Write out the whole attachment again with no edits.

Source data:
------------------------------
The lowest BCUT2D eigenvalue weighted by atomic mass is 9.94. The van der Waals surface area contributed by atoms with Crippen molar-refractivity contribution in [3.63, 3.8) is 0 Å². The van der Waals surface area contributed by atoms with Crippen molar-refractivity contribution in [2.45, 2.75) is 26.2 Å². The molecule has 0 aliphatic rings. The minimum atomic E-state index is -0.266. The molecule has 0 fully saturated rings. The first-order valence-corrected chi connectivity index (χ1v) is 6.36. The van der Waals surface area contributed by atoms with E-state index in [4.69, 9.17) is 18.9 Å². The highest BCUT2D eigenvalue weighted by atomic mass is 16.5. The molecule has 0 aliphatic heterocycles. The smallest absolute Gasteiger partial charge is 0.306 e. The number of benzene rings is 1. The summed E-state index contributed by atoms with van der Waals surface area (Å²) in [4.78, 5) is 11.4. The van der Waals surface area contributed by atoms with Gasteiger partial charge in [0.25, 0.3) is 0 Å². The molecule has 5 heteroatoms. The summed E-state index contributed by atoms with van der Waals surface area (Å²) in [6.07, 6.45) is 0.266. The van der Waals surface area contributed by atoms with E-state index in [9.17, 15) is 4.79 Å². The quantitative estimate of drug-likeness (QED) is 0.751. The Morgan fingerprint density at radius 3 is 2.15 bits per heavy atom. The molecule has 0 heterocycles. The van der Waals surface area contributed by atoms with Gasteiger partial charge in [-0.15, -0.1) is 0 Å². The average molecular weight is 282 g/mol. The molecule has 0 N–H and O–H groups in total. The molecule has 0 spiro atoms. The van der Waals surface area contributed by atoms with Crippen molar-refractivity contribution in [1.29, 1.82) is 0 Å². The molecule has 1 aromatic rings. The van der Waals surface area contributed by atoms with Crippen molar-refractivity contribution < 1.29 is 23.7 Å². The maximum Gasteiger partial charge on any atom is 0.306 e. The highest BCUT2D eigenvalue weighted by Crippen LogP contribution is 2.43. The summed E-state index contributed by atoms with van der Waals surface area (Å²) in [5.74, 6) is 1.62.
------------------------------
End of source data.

The lowest BCUT2D eigenvalue weighted by atomic mass is 9.94. The van der Waals surface area contributed by atoms with Crippen molar-refractivity contribution in [3.63, 3.8) is 0 Å². The van der Waals surface area contributed by atoms with Crippen molar-refractivity contribution in [2.45, 2.75) is 26.2 Å². The molecule has 0 aliphatic rings. The minimum atomic E-state index is -0.266. The molecule has 0 fully saturated rings. The first-order valence-corrected chi connectivity index (χ1v) is 6.36. The van der Waals surface area contributed by atoms with E-state index in [4.69, 9.17) is 18.9 Å². The highest BCUT2D eigenvalue weighted by atomic mass is 16.5. The molecule has 0 aliphatic heterocycles. The smallest absolute Gasteiger partial charge is 0.306 e. The number of benzene rings is 1. The summed E-state index contributed by atoms with van der Waals surface area (Å²) in [4.78, 5) is 11.4. The van der Waals surface area contributed by atoms with Gasteiger partial charge in [0.25, 0.3) is 0 Å². The molecule has 5 heteroatoms. The summed E-state index contributed by atoms with van der Waals surface area (Å²) in [6.07, 6.45) is 0.266. The van der Waals surface area contributed by atoms with E-state index in [9.17, 15) is 4.79 Å². The quantitative estimate of drug-likeness (QED) is 0.751. The Morgan fingerprint density at radius 3 is 2.15 bits per heavy atom. The molecule has 0 heterocycles. The van der Waals surface area contributed by atoms with Gasteiger partial charge in [-0.15, -0.1) is 0 Å². The average molecular weight is 282 g/mol. The molecule has 0 N–H and O–H groups in total. The molecule has 0 spiro atoms. The van der Waals surface area contributed by atoms with Crippen molar-refractivity contribution in [1.29, 1.82) is 0 Å². The molecule has 1 aromatic rings. The van der Waals surface area contributed by atoms with Crippen molar-refractivity contribution < 1.29 is 23.7 Å². The maximum Gasteiger partial charge on any atom is 0.306 e. The highest BCUT2D eigenvalue weighted by Crippen LogP contribution is 2.43. The summed E-state index contributed by atoms with van der Waals surface area (Å²) in [5.74, 6) is 1.62.